Grow the Rushmore Arborvitae in full sun for the best results and the tightest growth. Plants in shade will always be more open in form and lighter in color, but this plant will grow in partial shade too. It grows best in ordinary soil that is not too dry, and it should be well-drained. It will grow well on damper soils, but not flooded ones, and it is moderately drought resistant once established. It grows well in heavier clay soils, but not so well on dry and sandy ones, where junipers are a better choice. It has no significant pests or diseases likely to cause you any problems, although deer will eat the foliage if they can. For a screen or hedge, space the plants 18 to 24 inches apart, in a row. Trimming is not really needed, but if you want to trim for a smooth, flat surface and a more formal look, then do it in early spring, after the danger of hard frost has passed. Late summer is also a time when you can trim, but don’t do it too late in the year, as new growth might be damaged by harsh winter weather.
The Rushmore Arborvitae is a selected form of the American arborvitae, Thuja occidentalis. Some people know this plant as eastern white cedar. This American native tree is very long lived, and it can be found growing wild all through the north-eastern states, as well as up in south-eastern Canada. Trees can reach 40 to 60 feet in time, and there is no reason to believe that one day, if left alone, your planting of the Rushmore Arborvitae won’t do the same.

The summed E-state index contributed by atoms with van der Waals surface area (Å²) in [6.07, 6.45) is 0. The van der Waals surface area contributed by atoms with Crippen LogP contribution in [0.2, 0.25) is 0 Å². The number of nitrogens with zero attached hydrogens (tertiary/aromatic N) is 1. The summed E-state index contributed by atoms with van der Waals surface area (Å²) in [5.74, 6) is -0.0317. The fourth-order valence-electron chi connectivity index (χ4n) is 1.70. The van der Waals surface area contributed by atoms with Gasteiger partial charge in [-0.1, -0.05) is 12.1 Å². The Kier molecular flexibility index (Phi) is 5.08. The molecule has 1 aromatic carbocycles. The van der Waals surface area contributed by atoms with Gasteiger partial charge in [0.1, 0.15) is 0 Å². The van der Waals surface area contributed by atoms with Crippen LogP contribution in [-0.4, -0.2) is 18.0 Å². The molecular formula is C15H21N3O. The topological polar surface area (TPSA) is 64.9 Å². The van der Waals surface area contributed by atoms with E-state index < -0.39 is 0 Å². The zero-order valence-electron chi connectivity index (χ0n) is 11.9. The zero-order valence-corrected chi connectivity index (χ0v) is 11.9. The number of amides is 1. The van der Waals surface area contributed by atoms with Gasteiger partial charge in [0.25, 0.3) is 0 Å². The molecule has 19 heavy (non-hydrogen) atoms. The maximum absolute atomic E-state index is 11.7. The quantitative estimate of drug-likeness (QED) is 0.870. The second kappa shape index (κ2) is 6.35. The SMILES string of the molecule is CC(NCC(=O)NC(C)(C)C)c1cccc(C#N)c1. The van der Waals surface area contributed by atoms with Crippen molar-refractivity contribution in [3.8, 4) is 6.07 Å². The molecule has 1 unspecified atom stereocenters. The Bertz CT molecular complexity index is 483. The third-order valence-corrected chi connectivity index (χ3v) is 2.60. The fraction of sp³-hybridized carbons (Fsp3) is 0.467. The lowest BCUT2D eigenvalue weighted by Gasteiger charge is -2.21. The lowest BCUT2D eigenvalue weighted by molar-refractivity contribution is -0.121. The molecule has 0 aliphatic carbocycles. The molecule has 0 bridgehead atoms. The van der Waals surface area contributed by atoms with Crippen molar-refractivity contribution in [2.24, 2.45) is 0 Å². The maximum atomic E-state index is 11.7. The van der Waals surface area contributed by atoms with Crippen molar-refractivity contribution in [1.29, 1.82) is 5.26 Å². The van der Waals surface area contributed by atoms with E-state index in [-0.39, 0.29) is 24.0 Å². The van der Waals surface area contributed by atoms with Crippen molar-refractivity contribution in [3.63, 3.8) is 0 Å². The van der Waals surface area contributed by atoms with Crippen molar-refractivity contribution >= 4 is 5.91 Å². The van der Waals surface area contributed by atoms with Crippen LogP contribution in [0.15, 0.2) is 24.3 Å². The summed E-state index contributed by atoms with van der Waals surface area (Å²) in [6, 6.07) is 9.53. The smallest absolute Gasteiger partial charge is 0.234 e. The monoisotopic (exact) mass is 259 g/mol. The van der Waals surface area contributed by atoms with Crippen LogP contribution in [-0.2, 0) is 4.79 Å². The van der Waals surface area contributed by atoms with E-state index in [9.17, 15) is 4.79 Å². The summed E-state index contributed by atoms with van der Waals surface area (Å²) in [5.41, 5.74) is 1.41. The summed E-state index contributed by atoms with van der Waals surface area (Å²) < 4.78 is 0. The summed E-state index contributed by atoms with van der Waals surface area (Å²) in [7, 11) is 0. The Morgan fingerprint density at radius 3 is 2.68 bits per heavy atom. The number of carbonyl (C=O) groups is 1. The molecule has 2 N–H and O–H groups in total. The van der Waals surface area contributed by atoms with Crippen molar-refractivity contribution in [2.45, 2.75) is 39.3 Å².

South Dakota, the home of Mount Rushmore, is a harsh environment. Most of the state is in zones 3 and 4, with long, hard winters and strong winds. Even the American arborvitae can struggle there, so when Norman Evers, a professor in Horticulture and Forestry at the South Dakota State University, was looking at a batch of seedlings he had grown, it is no wonder one of them caught his eye. With a slender graceful form and rich green leaves all through winter, he knew this tough plant had the right genes for a tough state. If it grew there, it would grow anywhere. He called his plant ‘Rushmore’, and since then it has been grown from stem pieces, genetically identical to that original seedling, to preserve its unique and special features. This plant is not widely available, so we took the stock we found right away, knowing what a great plant it was for colder zones. Order now while our stock lasts, because it will soon be gone.